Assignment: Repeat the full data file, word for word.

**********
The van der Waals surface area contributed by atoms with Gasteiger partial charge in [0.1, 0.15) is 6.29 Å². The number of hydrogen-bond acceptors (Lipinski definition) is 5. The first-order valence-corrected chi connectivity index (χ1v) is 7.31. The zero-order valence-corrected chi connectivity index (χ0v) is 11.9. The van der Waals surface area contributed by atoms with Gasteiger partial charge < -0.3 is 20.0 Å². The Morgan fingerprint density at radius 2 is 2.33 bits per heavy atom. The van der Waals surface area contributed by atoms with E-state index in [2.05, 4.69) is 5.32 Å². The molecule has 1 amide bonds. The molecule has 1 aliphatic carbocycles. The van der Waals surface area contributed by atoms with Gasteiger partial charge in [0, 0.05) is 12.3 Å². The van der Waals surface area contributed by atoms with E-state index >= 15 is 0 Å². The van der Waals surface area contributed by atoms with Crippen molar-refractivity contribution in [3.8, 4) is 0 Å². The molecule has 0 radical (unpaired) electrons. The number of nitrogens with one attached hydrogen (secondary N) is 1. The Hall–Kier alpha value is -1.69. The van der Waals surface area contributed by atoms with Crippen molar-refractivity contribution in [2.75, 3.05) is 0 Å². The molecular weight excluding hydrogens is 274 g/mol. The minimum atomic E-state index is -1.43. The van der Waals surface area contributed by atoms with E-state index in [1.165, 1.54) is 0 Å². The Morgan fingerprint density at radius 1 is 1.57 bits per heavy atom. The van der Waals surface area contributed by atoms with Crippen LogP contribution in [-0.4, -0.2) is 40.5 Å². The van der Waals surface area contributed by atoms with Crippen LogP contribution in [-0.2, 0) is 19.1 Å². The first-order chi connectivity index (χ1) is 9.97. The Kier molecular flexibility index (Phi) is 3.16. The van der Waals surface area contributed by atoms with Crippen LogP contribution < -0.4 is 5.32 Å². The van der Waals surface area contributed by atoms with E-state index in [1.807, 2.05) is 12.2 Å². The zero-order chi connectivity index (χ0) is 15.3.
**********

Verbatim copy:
The van der Waals surface area contributed by atoms with Gasteiger partial charge in [0.1, 0.15) is 6.29 Å². The number of hydrogen-bond acceptors (Lipinski definition) is 5. The first-order valence-corrected chi connectivity index (χ1v) is 7.31. The zero-order valence-corrected chi connectivity index (χ0v) is 11.9. The van der Waals surface area contributed by atoms with Gasteiger partial charge < -0.3 is 20.0 Å². The Morgan fingerprint density at radius 2 is 2.33 bits per heavy atom. The van der Waals surface area contributed by atoms with E-state index in [2.05, 4.69) is 5.32 Å². The molecule has 1 amide bonds. The molecule has 1 aliphatic carbocycles. The van der Waals surface area contributed by atoms with Gasteiger partial charge in [0, 0.05) is 12.3 Å². The van der Waals surface area contributed by atoms with E-state index >= 15 is 0 Å². The van der Waals surface area contributed by atoms with Crippen molar-refractivity contribution in [3.8, 4) is 0 Å². The molecule has 0 radical (unpaired) electrons. The number of nitrogens with one attached hydrogen (secondary N) is 1. The Hall–Kier alpha value is -1.69. The van der Waals surface area contributed by atoms with Crippen molar-refractivity contribution in [2.75, 3.05) is 0 Å². The molecular weight excluding hydrogens is 274 g/mol. The minimum atomic E-state index is -1.43. The van der Waals surface area contributed by atoms with E-state index in [1.165, 1.54) is 0 Å². The Morgan fingerprint density at radius 1 is 1.57 bits per heavy atom. The van der Waals surface area contributed by atoms with Crippen LogP contribution in [-0.4, -0.2) is 40.5 Å². The van der Waals surface area contributed by atoms with Crippen LogP contribution in [-0.2, 0) is 19.1 Å². The first-order chi connectivity index (χ1) is 9.97. The Kier molecular flexibility index (Phi) is 3.16. The van der Waals surface area contributed by atoms with Crippen LogP contribution < -0.4 is 5.32 Å². The van der Waals surface area contributed by atoms with E-state index in [1.807, 2.05) is 12.2 Å². The zero-order chi connectivity index (χ0) is 15.3.